By, Chelsea Turner
Local blogger, fiber artist, and Pela Case Customer Experience Specialist, Chelsea Turner (she/her/they/them) have shared with us, "How to Be an Ally". Read this post to gain a better understanding of how you can actively support the LGBTQIA2S+ community.
It’s that time of year again, Pride month, let there be rainbows and love for all!
There is one thing though, that happens during June, which the LGBTQIA2S+ community will audibly and collectively groan over - the ‘performative displays’. It can be hard to discern who actually is there for us, and not just targeting another sales demographic.
Big corporations, in all sorts of industries, show up in full ‘rainbowed up’ force for Pride celebrations while glossing over our most challenging and overlooked part: the everyday.
If you’re looking to support and elevate the LGBTQIA2S+ people in your life, I have a few easy ways you can accomplish this! These suggestions can help provide a welcome and safe environment for those who also might not be out yet. It’s a great way to ensure you’re showing off what a great ally you are and can be, whether it is pride month or not!
Words are powerful. This is, for sure, one of the easiest ways to show you’re an ally! My partner is non-binary; we got married in April and while they use ‘they/she’ pronouns - they requested and love that I call them my wife. How someone expresses their gender is not ..binary (yeah I did). It is a personal journey, so what works for one person might not work for another!
When someone is their authentic self and possibly changed their name and/or pronouns, it’s important you make the effort to respect that! We don’t always know what meaning or memories surrounding their given name can have, so something as seemingly small as addressing them by their correct name and pronouns can mean so much. It is a lot to overcome, so, if someone has confided in you to share their truth, it should carry some weight.
The easiest way to think of it is when someone's last name changes with a marriage. We don’t ask “Why would you do that?” or go out of our way to use a maiden name because “That’s what it always was and it's too confusing”. Plus, since many refer to cars as a ‘she/he’, we can give a human that same effort. It really is that simple - scouts honour!
I’ve been elated to see self-discovery and authentic living becoming more common. As society grows its awareness and more people with platforms challenge the status quo, from Elliot Page to recently Demi Levato, there is finally some more visible representation. Major social media platforms are catching on; Instagram updated with improvements to show pronouns, with Facebook leading that charge by offering pronoun options in 2014.
I believe it’s important to normalize having pronouns talked about and displayed. Our expectation shouldn’t be that someone who is already in a marginalized community needs to further identify themselves, but that people in general state how they liked to be addressed!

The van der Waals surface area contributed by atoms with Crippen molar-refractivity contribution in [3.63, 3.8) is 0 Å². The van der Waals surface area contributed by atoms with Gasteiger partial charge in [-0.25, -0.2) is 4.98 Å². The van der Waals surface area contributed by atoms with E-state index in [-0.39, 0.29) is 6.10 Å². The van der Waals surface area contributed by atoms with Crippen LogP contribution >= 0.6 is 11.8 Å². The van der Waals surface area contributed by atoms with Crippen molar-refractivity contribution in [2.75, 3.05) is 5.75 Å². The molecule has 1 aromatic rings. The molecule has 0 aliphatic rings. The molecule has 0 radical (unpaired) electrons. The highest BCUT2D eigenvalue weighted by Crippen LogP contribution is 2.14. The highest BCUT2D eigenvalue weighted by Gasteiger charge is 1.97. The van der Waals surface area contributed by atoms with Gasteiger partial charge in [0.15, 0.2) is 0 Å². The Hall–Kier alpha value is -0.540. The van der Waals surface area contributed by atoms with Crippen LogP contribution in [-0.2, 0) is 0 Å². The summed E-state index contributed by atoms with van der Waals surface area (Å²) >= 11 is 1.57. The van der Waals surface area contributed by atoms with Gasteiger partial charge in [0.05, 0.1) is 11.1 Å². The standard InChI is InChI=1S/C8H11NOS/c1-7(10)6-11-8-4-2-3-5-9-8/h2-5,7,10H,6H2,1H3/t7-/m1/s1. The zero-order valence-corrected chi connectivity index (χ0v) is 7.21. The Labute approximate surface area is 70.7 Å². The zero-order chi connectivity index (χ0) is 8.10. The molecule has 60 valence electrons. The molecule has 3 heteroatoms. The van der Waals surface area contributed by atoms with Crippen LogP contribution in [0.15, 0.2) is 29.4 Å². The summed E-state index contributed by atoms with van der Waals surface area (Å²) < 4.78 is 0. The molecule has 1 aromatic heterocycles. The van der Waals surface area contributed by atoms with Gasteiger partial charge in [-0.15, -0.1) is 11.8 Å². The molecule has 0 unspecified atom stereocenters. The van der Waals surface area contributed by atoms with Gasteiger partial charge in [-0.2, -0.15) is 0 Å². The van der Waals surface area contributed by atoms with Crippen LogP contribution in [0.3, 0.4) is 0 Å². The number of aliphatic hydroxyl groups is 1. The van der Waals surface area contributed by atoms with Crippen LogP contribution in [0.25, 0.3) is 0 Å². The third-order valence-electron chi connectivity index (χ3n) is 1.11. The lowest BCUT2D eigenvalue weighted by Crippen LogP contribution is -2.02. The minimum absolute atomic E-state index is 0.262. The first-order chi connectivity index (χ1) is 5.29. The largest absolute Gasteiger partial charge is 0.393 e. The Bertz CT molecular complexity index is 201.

Need a better example? How did you feel the last time someone, perhaps slightly younger than
you, dropped a “Ma’am” or a “Sir” on you unexpectedly?
“Hey, I’m Chelsea, I go by she/they, I have 2 dogs and a cat, and I love hiking. What’s your name and pronouns?” is a quick, easy, and inclusive introduction.
If you take the initiative to mention yours first it can be an invitation to others to do the same, as well as taking off some of the pressure or anxiety someone may feel in disclosing theirs. It doesn’t always have to be a big show around pronouns and believe me, we don’t always want a big show!
Hey, you’re on a roll! You can tackle some quick changes in your workplace with phrasing when addressing large groups or doing introductions. This can open the floor to inclusive language, avoiding gendered phrases like “Ladies and Gentlemen” or “Hey guys” and using something more neutral like; “Good morning/afternoon everyone” or “Hey all!”.
In any scenario, even when we all have the pronouns out and understood, mistakes happen and we get it! It’s important to catch yourself when you notice, then carry on without dwelling on it. When a mistake gets drawn out, it can often lead to the misaddressed person feeling as though they need to console you, and it’s not really about the mistake anymore.
Ie: “Yeah, it was awesome! She, sorry, they had this really stellar set up!”
If it’s something that you catch later, reaching out to the person and acknowledging that you had the hiccup, and you’ll be more mindful next time, is also amazing. If it was something I’ve done, I don’t want to make it their responsibility to remind me or try and get an acknowledgement for my mistake. Society has come a long way from where it was when I was growing up. But there are still echoes of its teachings in others, who aren’t as inclusive or receptive to what wasn’t the ‘typical’. Accountability starts at seeing that it started in that misconception, but the growth is in understanding and owning that, moving forward.
Now, naturally, everyone and every situation is different. Some people might react negatively to a mistake initially; while it can be hard to receive that kind of response, it isn’t personal. Something to keep in mind; they have likely gone their whole life with this struggle. It could have been fight-or-flight mode in social situations for a long time and/or dealt with people going out of their way to misgender or ‘dead name’ them. Showing compassion in the face of that discomfort is something we’re all worth.